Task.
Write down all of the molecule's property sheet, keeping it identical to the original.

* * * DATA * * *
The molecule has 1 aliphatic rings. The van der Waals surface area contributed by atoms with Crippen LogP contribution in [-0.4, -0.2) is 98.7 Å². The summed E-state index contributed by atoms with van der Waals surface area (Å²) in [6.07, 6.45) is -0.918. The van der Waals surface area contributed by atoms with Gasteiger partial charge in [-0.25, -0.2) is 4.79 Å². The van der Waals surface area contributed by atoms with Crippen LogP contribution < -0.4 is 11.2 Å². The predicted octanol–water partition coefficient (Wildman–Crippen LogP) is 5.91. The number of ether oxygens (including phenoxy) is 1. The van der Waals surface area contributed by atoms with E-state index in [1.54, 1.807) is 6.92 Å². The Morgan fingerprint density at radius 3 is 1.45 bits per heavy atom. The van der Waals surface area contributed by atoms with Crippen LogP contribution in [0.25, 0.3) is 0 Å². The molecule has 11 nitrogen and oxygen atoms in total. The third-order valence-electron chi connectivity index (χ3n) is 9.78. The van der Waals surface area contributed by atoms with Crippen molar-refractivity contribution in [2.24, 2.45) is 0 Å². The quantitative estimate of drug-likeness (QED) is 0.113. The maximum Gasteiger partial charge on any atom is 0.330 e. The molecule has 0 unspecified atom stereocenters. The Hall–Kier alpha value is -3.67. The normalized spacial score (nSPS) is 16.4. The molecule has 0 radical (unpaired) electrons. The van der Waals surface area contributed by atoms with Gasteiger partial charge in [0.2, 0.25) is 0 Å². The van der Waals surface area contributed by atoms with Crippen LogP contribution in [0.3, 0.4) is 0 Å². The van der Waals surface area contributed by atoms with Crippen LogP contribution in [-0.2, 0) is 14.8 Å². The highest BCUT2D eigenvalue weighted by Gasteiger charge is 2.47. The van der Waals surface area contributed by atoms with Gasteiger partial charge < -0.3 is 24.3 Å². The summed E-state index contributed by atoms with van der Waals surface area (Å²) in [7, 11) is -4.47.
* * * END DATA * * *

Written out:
The molecule has 1 aliphatic rings. The van der Waals surface area contributed by atoms with Crippen LogP contribution in [-0.4, -0.2) is 98.7 Å². The summed E-state index contributed by atoms with van der Waals surface area (Å²) in [6.07, 6.45) is -0.918. The van der Waals surface area contributed by atoms with Gasteiger partial charge in [-0.25, -0.2) is 4.79 Å². The van der Waals surface area contributed by atoms with Crippen LogP contribution < -0.4 is 11.2 Å². The predicted octanol–water partition coefficient (Wildman–Crippen LogP) is 5.91. The number of ether oxygens (including phenoxy) is 1. The van der Waals surface area contributed by atoms with E-state index in [1.54, 1.807) is 6.92 Å². The Morgan fingerprint density at radius 3 is 1.45 bits per heavy atom. The van der Waals surface area contributed by atoms with Crippen LogP contribution in [0.25, 0.3) is 0 Å². The molecule has 11 nitrogen and oxygen atoms in total. The third-order valence-electron chi connectivity index (χ3n) is 9.78. The van der Waals surface area contributed by atoms with Crippen molar-refractivity contribution in [2.24, 2.45) is 0 Å². The quantitative estimate of drug-likeness (QED) is 0.113. The maximum Gasteiger partial charge on any atom is 0.330 e. The molecule has 0 unspecified atom stereocenters. The Hall–Kier alpha value is -3.67. The normalized spacial score (nSPS) is 16.4. The molecule has 0 radical (unpaired) electrons. The van der Waals surface area contributed by atoms with Gasteiger partial charge in [0.2, 0.25) is 0 Å². The van der Waals surface area contributed by atoms with Crippen LogP contribution in [0.3, 0.4) is 0 Å². The van der Waals surface area contributed by atoms with Crippen LogP contribution in [-0.2, 0) is 14.8 Å². The highest BCUT2D eigenvalue weighted by Gasteiger charge is 2.47. The van der Waals surface area contributed by atoms with Gasteiger partial charge < -0.3 is 24.3 Å². The summed E-state index contributed by atoms with van der Waals surface area (Å²) in [7, 11) is -4.47.